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Emotion as Outcome

Setting and achieving goals is crucial to the life of any religious organization. We commit to projects, renovate buildings, hire staff, call clergy, serve people in need, increase membership, etc. 

“Veins of Life” by Saint Robert’s Journey courtesy of Flickr Creative Commons.

Sometimes well-articulated and carefully planned goals fail due to tensions on a committee, a dissatisfied minority undermining the project, a lack of adequate leadership, or people not stepping up to get the work done.

These are all symptoms of foundational issues that have nothing to do with the specific project or goal, though sometimes negativity is clearly directed towards a particular goal.  These symptoms point to the need for a second kind of goal: the emotional process goal.

Churches might be familiar with emotional process goals in the form of creating a behavioral or relational covenant. These covenants create a vision of how people will relate to each other and interact.

The downfall of many of these covenants is that they focus on creating a product: the document itself. Emotional process goals are about relationship. They focus on naming the kinds of actions and interactions between people that will lead to healthy relationship and positive interaction. These goals can only be achieved through helping each other to live out these ideals in the daily life of a religious organization.

Specific emotional process goals include things such as:

  • Deepening understanding of relational patterns that work well in the congregation.
  • Increasing communication between ___________(old timers and newer members, leadership team and congregation, traditionalists and progressives).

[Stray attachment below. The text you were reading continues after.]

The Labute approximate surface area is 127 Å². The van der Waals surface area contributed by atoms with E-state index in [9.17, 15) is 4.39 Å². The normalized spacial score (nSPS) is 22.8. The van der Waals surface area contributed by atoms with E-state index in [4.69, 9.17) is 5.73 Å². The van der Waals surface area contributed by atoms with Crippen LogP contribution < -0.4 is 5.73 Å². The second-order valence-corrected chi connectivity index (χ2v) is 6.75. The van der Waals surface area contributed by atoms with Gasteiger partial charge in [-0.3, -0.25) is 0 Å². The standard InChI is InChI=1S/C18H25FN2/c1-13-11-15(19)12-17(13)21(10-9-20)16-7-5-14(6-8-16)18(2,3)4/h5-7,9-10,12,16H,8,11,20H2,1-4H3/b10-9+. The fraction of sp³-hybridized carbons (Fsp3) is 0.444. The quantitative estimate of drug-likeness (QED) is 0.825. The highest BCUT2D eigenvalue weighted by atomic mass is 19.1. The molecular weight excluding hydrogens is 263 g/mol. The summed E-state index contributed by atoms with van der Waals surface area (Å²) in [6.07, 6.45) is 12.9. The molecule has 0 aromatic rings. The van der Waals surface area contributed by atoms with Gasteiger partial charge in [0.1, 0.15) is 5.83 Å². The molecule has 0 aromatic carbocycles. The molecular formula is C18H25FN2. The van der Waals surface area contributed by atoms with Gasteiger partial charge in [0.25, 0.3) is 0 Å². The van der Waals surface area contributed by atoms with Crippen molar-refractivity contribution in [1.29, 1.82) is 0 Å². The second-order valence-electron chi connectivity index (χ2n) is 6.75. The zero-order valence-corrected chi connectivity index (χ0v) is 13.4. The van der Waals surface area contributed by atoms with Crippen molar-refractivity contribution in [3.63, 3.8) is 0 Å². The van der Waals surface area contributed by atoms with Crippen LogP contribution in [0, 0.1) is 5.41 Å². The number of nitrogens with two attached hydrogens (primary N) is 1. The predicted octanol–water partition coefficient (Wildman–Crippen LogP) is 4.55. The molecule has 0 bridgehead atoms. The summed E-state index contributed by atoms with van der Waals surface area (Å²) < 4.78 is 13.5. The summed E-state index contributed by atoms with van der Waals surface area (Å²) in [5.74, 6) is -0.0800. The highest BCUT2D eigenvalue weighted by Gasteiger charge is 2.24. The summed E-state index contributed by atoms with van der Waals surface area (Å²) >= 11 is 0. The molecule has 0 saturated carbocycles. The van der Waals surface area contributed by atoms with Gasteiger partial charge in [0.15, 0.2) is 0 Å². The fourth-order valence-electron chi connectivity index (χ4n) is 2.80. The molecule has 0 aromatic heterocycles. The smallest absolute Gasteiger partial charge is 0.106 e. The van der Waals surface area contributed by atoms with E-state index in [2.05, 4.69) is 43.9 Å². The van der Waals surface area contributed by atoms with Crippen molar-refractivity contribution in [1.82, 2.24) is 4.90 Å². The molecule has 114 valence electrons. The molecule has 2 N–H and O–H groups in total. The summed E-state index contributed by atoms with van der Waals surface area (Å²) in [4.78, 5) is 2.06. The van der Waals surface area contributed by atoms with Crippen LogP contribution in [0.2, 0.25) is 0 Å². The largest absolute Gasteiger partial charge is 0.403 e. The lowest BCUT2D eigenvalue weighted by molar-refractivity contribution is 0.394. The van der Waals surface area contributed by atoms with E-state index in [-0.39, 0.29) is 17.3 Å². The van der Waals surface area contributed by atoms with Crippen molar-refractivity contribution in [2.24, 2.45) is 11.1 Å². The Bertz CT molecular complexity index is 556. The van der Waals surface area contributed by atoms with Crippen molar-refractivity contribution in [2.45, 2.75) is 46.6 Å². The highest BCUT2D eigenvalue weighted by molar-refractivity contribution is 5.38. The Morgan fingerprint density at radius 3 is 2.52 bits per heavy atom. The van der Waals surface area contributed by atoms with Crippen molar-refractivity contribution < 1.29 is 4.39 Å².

• Working on decreasing anxiety and reactivity on issues related to ___________ (money, leadership, welcoming new members. etc.).
  • Working on changing patterns of avoiding discussion of ___________(a past traumatic event, a controversial issue, money, etc.)
  • Resolving an ethical debate in a constructive manner.

All of these goals involve dealing with people’s emotions and identifying patterns of interaction that will be most helpful in building a healthy organization.

Sometimes these goals might seem overly obvious. “Of course. That’s just basic respect or the expected rules of social engagement, we don’t need to name these!”

If your religious organization is stuck on other kinds of goals, it may be important to name emotional process goals. What seems obvious to you, may not be obvious to another person, and it may not be the only way or even the best way for this particular group.

People often have different understandings of what leads to good relationship and interaction. Those understandings sometimes come out of unspoken and deeply held ethical and moral ideals. This can cause conflict that might not be easily seen or understood without serious reflection.

Emotional process goals need to be discussed and agreed on just like any other kinds of goals. A Relational Revitalization Plan can help religious organizations create the kind of environment they aspire to which in turn helps a group achieve other, product oriented goals as well.

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